The Dimitrov case: Using court to unmask Nazi power grab (Opinion)

History is full of incidents that have lessons for later times, provided they are not forgotten. One key aspect is the interface between politics and the judiciary. In a time where the courts are moved for all sorts of agendas, verdicts may bow to dictates of public opinion or extraneous considerations, or regimes may prefer a committed judiciary, it may be worth remembering a courageous revolutionary who took on a totalitarian regime’s attempts to demonise the opposition through law.

Georgi Dimitrov may not be remembered by diehard communists but the Bulgarian communist leader’s defiance in a German court in the early days of Nazi rule is a spirited example of how regimes, or any other vested interests, may seek to advance their cause through courts to lend it legitimacy, and how they can be countered.

Dimitrov (1882-1949), whose 134th birth anniversary falls on Saturday, was along with three other communists – two compatriots and a German, plus a Dutch anarchist held from the spot, arrested and put on trial for the Reichstag fire of February 1933. The fire, which came less than a month after Adolf Hitler became German chancellor, was according to the Nazis, the signal for a Communist putsch, and led to suspension of all civil and political liberties and a massive crackdown on the opposition.

While all this failed to ensure the Nazis won a majority in the March 1933 parliamentary elections (they only got 44 per cent of the vote), the expulsion of the elected 81 Communist Party members, most already arrested, ensured that there was no legislative opposition.

The trial of the five men was part of the Nazis’ aim to prove the Communist plot through “fair” judicial proceedings – but they were anything but that. In the preliminary inquiry, a judge, perceived as anti-Nazi, was replaced by one more amenable, and in the court proceedings, the “right” Supreme Court judge was chosen.

This however made no difference to Dimitrov, who realised it was a political trial, made the most of it to expose the regime. Defending himself, he dominated the proceedings – well described in American journalist William L. Shirer’s magisterial “The Rise and Fall of the Third Reich” as well as more colourfully in his colleague John Gunther’s “Inside Europe” (1936 edition).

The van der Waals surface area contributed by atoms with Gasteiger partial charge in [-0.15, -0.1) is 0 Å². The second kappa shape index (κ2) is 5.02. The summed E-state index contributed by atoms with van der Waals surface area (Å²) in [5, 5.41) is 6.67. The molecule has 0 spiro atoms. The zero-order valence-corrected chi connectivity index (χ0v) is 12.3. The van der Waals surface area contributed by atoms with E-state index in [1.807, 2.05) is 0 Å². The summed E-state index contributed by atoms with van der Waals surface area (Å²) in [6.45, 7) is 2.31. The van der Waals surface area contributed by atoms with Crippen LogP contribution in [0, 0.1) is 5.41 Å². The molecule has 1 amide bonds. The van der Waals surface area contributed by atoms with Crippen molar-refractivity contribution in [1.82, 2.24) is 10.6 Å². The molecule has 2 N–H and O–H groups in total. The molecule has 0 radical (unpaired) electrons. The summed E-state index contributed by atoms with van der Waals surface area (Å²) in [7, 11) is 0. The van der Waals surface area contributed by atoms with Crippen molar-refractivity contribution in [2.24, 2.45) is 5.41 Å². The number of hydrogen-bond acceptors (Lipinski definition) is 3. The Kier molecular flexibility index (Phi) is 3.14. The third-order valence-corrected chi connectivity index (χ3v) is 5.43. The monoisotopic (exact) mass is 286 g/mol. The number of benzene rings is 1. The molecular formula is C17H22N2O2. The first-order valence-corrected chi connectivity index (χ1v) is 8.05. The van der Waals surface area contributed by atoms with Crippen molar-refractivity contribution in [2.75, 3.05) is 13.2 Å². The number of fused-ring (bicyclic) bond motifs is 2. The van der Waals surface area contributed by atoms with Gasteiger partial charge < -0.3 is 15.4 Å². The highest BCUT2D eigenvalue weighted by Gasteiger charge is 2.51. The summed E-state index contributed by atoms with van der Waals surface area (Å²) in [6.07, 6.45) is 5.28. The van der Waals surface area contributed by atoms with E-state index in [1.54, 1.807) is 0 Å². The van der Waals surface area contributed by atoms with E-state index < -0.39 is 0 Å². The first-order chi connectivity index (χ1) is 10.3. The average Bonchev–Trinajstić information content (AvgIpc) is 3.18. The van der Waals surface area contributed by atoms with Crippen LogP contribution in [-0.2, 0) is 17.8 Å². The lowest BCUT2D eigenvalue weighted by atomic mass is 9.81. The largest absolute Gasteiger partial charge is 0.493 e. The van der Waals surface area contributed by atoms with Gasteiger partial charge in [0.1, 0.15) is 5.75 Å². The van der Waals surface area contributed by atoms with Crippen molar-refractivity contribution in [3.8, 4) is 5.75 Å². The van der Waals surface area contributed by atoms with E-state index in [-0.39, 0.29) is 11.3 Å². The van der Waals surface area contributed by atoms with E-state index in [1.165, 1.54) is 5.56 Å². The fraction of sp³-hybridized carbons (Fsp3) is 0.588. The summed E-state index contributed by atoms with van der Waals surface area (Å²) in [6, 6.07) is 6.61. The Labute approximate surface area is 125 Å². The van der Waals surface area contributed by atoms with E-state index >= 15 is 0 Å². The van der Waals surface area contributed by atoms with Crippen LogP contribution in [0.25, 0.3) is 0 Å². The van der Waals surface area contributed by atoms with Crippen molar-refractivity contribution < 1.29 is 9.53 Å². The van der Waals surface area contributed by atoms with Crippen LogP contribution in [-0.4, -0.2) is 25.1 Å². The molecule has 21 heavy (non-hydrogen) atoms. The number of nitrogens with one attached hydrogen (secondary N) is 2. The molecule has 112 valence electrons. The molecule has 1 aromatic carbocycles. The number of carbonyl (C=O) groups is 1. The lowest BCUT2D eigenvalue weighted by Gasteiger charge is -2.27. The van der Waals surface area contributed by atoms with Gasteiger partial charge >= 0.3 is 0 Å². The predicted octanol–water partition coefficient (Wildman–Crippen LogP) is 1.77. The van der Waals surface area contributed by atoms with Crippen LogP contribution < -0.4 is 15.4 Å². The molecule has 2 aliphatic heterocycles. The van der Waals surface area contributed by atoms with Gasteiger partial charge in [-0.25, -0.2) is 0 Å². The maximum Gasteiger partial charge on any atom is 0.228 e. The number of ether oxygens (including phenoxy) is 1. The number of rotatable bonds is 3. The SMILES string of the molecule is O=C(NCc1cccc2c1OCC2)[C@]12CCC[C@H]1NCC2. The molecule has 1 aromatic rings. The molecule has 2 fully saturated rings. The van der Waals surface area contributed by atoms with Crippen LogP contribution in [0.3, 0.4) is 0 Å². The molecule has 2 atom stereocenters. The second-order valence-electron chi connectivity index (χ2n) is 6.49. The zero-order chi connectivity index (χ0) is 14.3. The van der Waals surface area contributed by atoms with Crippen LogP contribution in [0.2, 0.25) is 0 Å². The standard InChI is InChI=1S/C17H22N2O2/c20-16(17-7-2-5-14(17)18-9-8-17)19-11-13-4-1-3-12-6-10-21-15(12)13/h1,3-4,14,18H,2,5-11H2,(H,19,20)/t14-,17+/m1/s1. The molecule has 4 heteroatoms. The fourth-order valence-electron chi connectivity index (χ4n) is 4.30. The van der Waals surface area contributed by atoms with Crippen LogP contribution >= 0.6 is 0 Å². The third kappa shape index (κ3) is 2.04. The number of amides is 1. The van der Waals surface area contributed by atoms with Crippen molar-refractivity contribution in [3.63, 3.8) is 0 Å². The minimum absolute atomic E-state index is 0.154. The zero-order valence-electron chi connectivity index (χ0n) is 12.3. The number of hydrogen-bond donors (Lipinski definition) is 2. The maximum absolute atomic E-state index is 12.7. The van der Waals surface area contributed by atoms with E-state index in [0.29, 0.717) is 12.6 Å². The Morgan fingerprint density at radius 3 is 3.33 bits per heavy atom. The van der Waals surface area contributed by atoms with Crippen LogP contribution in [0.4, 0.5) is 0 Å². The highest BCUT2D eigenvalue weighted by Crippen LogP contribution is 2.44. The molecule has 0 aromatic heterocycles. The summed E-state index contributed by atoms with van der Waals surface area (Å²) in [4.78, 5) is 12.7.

As Gunther recounts, Dimitrov, speaking in his Balkan-accented German, was unforgettable. Pointing once to Van Der Lubbe, he exclaimed: “This miserable Faust! I wonder who is his Mephistopheles”. But the high-point was his confrontation with Nazi strongman Herman Goering, whom he made lose his cool unforgettably during his cross-questioning.

When the judge rebuked him for making “Communist propaganda”, Dimitrov dramatically gestured to him and said: “But he is making National Socialist propaganda.”

As Goering said: “Look here, I will tell you what the German people know. They know you are behaving in a disgraceful fashionÂ….I did not come here to be accused by you”, Dimitrov replied: “You are a witness.” This infuriated Goering, who burst out: “In my eyes you are nothing but a scoundrel, a crook who belongs on the gallows.” The cool response was: “Very well, I am most satisfied.”

As the judge intervened to stop the cross-questioning, Dimitrov let go one parting shot: “You are greatly afraid of my questions, are you not, Herr Minister?” and a thoroughly angry Goering burst out: “You will be afraid when I catch you. You wait until I get you out of the power of this Court, you crook.”

Though Dimitrov and the other communists were acquitted, the trial did nothing to restore the state of liberties in Germany but helped to show part of the Nazi regime’s true, and unwholesome face – though too many chose to ignore it till they led the continent – and the world into another ruinous war.

But the true significance of the episode is in the importance of a free judicial process, which used capably, can help counter even the most insidious political machinations. That is why Dimitrov, and his courageous but skilful performance, must not be forgotten.

(Vikas Datta is an Associate Editor at IANS. The views expressed are personal. He can be contacted at )



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